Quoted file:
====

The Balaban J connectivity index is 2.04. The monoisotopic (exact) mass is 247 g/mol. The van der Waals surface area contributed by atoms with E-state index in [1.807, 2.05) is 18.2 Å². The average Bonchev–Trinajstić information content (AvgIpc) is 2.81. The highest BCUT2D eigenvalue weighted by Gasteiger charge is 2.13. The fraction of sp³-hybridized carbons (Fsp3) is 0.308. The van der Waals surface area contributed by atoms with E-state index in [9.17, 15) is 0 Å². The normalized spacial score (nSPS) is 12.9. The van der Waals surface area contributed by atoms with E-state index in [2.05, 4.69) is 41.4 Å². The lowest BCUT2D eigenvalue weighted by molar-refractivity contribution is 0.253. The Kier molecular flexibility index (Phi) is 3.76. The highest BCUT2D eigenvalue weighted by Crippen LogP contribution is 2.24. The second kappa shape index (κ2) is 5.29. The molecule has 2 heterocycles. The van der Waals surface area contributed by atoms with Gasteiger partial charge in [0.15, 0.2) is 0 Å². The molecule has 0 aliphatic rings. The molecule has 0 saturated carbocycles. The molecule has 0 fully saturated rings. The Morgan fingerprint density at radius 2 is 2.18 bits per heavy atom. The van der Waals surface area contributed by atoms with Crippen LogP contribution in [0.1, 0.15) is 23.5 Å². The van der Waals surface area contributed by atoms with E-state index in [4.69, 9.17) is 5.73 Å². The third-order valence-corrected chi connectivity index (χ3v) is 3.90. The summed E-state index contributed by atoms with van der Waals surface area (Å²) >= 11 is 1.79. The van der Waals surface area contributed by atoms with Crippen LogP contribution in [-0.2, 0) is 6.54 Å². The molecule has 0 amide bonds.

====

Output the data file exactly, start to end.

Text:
The Balaban J connectivity index is 2.04. The monoisotopic (exact) mass is 247 g/mol. The van der Waals surface area contributed by atoms with E-state index in [1.807, 2.05) is 18.2 Å². The average Bonchev–Trinajstić information content (AvgIpc) is 2.81. The highest BCUT2D eigenvalue weighted by Gasteiger charge is 2.13. The fraction of sp³-hybridized carbons (Fsp3) is 0.308. The van der Waals surface area contributed by atoms with E-state index in [9.17, 15) is 0 Å². The normalized spacial score (nSPS) is 12.9. The van der Waals surface area contributed by atoms with E-state index in [2.05, 4.69) is 41.4 Å². The lowest BCUT2D eigenvalue weighted by molar-refractivity contribution is 0.253. The Kier molecular flexibility index (Phi) is 3.76. The highest BCUT2D eigenvalue weighted by Crippen LogP contribution is 2.24. The second kappa shape index (κ2) is 5.29. The molecule has 2 heterocycles. The van der Waals surface area contributed by atoms with Gasteiger partial charge in [0.15, 0.2) is 0 Å². The molecule has 0 aliphatic rings. The molecule has 0 saturated carbocycles. The molecule has 0 fully saturated rings. The Morgan fingerprint density at radius 2 is 2.18 bits per heavy atom. The van der Waals surface area contributed by atoms with Crippen LogP contribution in [0.1, 0.15) is 23.5 Å². The van der Waals surface area contributed by atoms with E-state index in [4.69, 9.17) is 5.73 Å². The third-order valence-corrected chi connectivity index (χ3v) is 3.90. The summed E-state index contributed by atoms with van der Waals surface area (Å²) >= 11 is 1.79. The van der Waals surface area contributed by atoms with Crippen LogP contribution in [-0.2, 0) is 6.54 Å². The molecule has 0 amide bonds.